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HomePOSTSteam's Latest Hit Is Basically A Hunger Games Video Game

Steam’s Latest Hit Is Basically A Hunger Games Video Game

My hands shook. My heart pulsated like someone was ramming it through with a jackhammer. A weird light crept into the edges of my vision. I’d just gotten my first kill in The Culling, and I might have been freaking out a bit.

The Culling is the latest out-of-nowhere Steam chart-topper, and it’s got quite a bit going for it. It’s the first standalone game born of a popular survival game mode called Battle Royale. (Well, second if you count H1z1’s recent controversial split into two entities, one of which is Battle-Royale-focused.)

Basically, it’s a lot like Hunger Games, which itself is overtly inspired by—wait for it—a Japanese novel/manga/movie called Battle Royale. 16 players, either solo or in teams of two, are dropped onto a massive island with nothing but their skivvies and their instincts. Unarmed, players then have to craft weapons, traps, and tools to slowly pick each other off until only one is left standing. They can also amass a currency called FUNC to call in supply drops with temporary buffs and more advanced weapons. Oh, and they’ve only got 25 minutes to do it. All the while, an announcer blithely calls out deaths and other events, adding a grim game show feeling to the proceedings.

The result is a tense experience, one where each sighting of another human fills me with a mix of nausea and bloodlust. Combat is, admittedly, pretty clumsy, as is… the whole game, kinda. I had issues with the resolution randomly changing, losing control of my character, and a crash so bad that I had to restart my PC. The Culling is still in Early Access, so hopefully these issues get cleared up in the future.


Sometimes, though, that clumsiness actually works in the game’s favor. Haphazardly swinging away with a crudely hewn stone axe or whiffing with a bow-and-arrow adds to the feeling of being some poor, random schmuck stranded in a gigantic holo-cage deathmatch. Fights are ugly and agonizing, but victory is thrilling. I hope the developers tighten up the overall feel of combat and some the weapons (throwing spears is a chore) a little, but I don’t hate the awkwardness as much as I would in other games.

Even victory over an opponent can be terrifying, because you never know who might have been watching, waiting for their chance to pounce. In that sense, it’s almost a relief to get dragged, kicking and flailing, into fisticuffs, gun-fu, or a spear and entrail rodeo, because at least something is finally happening. It’s the moments in between where you feel like both predator and prey, picking through (hopefully) abandoned buildings and laying traps, praying that you’re not stumbling into somebody else’s.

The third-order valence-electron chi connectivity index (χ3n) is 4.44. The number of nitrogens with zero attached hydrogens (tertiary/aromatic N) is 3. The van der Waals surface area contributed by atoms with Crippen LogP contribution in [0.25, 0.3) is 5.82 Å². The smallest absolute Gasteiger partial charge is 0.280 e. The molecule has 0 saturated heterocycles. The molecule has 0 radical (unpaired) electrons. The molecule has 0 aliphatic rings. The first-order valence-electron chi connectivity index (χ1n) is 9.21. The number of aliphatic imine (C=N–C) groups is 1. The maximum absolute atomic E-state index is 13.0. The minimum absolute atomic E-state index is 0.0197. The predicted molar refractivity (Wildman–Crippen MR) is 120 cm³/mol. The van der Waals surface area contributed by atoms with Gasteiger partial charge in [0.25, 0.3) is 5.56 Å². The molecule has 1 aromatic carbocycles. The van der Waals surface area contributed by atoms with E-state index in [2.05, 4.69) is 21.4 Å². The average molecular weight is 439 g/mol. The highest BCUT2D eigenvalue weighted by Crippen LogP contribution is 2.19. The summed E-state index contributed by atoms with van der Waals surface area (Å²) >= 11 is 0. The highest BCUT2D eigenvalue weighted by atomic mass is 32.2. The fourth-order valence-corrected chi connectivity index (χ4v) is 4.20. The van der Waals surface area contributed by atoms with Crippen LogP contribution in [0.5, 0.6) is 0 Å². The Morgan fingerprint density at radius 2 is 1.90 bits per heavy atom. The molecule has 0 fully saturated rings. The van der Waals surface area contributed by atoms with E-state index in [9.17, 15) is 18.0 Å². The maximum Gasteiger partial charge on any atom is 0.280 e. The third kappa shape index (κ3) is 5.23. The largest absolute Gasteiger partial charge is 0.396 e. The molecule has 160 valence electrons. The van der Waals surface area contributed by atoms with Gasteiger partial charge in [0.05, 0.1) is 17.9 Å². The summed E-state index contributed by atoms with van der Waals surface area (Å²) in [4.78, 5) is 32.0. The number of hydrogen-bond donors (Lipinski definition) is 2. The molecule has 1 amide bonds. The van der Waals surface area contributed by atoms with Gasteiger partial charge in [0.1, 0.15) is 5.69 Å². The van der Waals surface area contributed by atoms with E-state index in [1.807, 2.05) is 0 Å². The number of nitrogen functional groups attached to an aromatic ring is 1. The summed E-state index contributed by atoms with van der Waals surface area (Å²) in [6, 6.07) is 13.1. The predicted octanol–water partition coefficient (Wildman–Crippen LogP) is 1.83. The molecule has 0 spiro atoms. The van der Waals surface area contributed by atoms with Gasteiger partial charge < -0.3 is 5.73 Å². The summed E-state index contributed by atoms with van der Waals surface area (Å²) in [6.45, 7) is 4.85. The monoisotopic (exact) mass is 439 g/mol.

Even crafting, simple as it is, can be nerve-wracking. What if somebody backstabs you while you’re staring so intently at a rock that it turns into a knife?

Eventually, it all comes to a head, which brings me back to the story of my first kill. I was creeping through the shadows of a wooded area, trying to mask the sound of my footsteps as much as possible. I sighted him sprinting across a creek, and he sighted me. He had only his fists where I’d already fashioned an axe, but he decided to go for it anyway.


I slashed viciously, but he blocked and stunned me. After he landed a couple shots, I blocked and stunned him. He was landing more, but my axe was carving him into bloody cutlets. Suddenly, he put as much distance between the two of us as he could. Then he whipped out a gun. “Oh fuck,” I said to myself, shortly before following it with, “Wait, why didn’t he do that earlier?” I tried to strafe, but his shot landed. And I was… fine?

I resumed laying into him, and he dropped to the ground in an ugly heap. I barely had any health left, and I was bleeding profusely, but I won. In real life, my hands were shaking. However, as my win-at-all-costs terminator tunnel vision faded, I noticed something. My character’s whole body was flashing, and an obnoxious voice wouldn’t stop blabbering about emergencies.

I picked up my fallen foe’s gun. Its purpose? To fire emergency beacons that won’t shut up for two whole minutes. In The Culling, that’s an eternity. I was a walking, talking neon-lit “Murder Me” sign. That’s when I realized: my opponent knew he wasn’t gonna make it out of our encounter, but he decided to set one last trap before I hacked him to pieces.


He succeeded, and somebody else shot an arrow straight between my eyes about a minute later. Hell of a welcome, The Culling. Hell of a welcome.

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To contact the author of this post, write to or find him on Twitter @vahn16.

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